Estimating health state utility from activities of daily living in the French National Hospital Discharge Database: a feasibility study with head and neck cancer - Archive ouverte HAL Access content directly
Journal Articles Health and Quality of Life Outcomes Year : 2019

Estimating health state utility from activities of daily living in the French National Hospital Discharge Database: a feasibility study with head and neck cancer

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Michaël Schwarzinger
  • Function : Author
Stéphane Luchini
Sylvain Baillot
  • Function : Author
Mélina Bec
  • Function : Author
  • PersonId : 898555
Lynda Benmahammed
  • Function : Author
Caroline Even
  • Function : Author
Lionnel Geoffrois
  • Function : Author
Florence Huguet
  • Function : Author
Béatrice Le Vu
  • Function : Author
Laurie Lévy-Bachelot
  • Function : Author
Yoann Pointreau
  • Function : Author
Camille Robert
  • Function : Author
Luis Sagaon-Teyssier
Antoine Schernberg
  • Function : Author
Stéphane Temam
  • Function : Author

Abstract

Background : Health state utility (HSU) is a core component of QALYs and cost-effectiveness analysis, although HSU is rarely estimated among a representative sample of patients. We explored the feasibility of assessing HSU in head and neck cancer from the French National Hospital Discharge database. Methods: An exhaustive sample of 53,258 incident adult patients with a first diagnosis of head and neck cancer was identified in 2010–2012. We used a cross-sectional approach to define five health states over two periods: three "cancer stages at initial treatment" (early, locally advanced or metastatic stage); a "relapse state" and otherwise a "relapse-free state" in the follow-up of patients initially treated at early or locally advanced stage. In patients admitted in post-acute care, a two-parameter graded response model (Item Response Theory) was estimated from all 144,012 records of six Activities of Daily Living (ADLs) and the latent health state scale underlying ADLs was calibrated with the French EQ-5D-3 L social value set. Following linear interpolation between all assessments of the patient, daily estimates of utility in post-acute care were averaged by health state, patient and month of follow-up. Finally, HSU was estimated by health state and month of follow-up for the whole patient population after controlling for survivorship and selection in post-acute care. Results: Head and neck cancer was generally associated with poor HSU estimates in a real-life setting. As compared to “distant metastasis at initial treatment”, mean HSU was higher in other health states, although numerical differences were small (0.45 versus around 0.54). It was primarily explained by the negative effects on HSU of an older age (38.4% aged ≥70 years in “early stage at initial treatment”) and comorbidities (> 50% in other health states). HSU estimates significantly improved over time in the “relapse-free state” (from 8 to 12 months of follow-up). Conclusions: HSU estimates in head and neck cancer were primarily driven by age at diagnosis, comorbidities, and time to assessment of cancer survivors. This feasibility study highlights the potential of estimating HSU within and across severe conditions in a systematic way at the national level.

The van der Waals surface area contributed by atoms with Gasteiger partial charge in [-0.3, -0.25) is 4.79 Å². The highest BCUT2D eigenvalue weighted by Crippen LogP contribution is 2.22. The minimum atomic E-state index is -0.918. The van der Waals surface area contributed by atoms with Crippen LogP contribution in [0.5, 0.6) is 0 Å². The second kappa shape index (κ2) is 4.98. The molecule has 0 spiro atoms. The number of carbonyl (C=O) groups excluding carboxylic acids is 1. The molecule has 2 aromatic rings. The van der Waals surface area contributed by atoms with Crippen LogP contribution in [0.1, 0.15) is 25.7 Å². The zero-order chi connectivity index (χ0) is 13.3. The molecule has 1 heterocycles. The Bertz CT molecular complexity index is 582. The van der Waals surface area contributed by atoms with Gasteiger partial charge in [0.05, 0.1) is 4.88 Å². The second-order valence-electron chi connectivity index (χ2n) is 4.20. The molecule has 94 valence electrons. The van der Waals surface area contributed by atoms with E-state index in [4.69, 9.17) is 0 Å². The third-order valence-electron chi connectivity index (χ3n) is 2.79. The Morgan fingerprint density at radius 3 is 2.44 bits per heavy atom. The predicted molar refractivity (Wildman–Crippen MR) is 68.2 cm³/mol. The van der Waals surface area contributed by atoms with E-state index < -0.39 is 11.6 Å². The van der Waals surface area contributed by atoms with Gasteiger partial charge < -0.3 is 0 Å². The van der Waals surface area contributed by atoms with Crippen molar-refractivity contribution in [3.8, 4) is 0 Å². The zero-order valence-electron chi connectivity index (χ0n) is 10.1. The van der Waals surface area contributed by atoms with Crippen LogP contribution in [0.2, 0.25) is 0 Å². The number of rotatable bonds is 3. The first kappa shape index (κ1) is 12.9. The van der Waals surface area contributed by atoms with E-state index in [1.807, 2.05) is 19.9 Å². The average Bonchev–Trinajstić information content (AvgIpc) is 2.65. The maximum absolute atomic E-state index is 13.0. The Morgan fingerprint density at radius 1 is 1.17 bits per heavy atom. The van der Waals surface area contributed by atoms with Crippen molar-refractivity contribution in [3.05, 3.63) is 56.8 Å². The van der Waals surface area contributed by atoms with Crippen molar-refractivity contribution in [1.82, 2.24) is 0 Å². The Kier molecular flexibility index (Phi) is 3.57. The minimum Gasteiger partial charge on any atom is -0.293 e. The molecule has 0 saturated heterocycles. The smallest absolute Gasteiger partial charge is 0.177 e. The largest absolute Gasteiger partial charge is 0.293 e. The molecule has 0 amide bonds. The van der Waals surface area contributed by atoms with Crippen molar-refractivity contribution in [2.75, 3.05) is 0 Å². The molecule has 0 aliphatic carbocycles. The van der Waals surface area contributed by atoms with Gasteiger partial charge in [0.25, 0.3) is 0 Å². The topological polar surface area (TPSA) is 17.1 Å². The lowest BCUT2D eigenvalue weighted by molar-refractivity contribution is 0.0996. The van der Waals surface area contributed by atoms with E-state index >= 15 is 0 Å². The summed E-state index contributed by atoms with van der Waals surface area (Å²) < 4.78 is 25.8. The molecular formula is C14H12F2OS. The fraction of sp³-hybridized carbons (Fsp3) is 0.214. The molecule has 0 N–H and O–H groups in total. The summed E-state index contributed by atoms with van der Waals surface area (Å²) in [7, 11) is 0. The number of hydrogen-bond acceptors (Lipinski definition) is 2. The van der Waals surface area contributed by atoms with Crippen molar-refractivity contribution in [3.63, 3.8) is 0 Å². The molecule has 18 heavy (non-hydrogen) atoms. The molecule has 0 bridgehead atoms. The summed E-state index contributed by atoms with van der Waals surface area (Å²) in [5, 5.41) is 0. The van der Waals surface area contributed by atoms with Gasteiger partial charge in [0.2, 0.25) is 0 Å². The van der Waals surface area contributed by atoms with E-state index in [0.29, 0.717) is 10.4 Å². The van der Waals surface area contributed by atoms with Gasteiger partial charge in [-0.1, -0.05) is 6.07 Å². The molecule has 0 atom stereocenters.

Dates and versions

hal-02270971 , version 1 (26-08-2019)

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Michaël Schwarzinger, Stéphane Luchini, Sylvain Baillot, Mélina Bec, Lynda Benmahammed, et al.. Estimating health state utility from activities of daily living in the French National Hospital Discharge Database: a feasibility study with head and neck cancer. Health and Quality of Life Outcomes, 2019, 17 (1), ⟨10.1186/s12955-019-1195-9⟩. ⟨hal-02270971⟩
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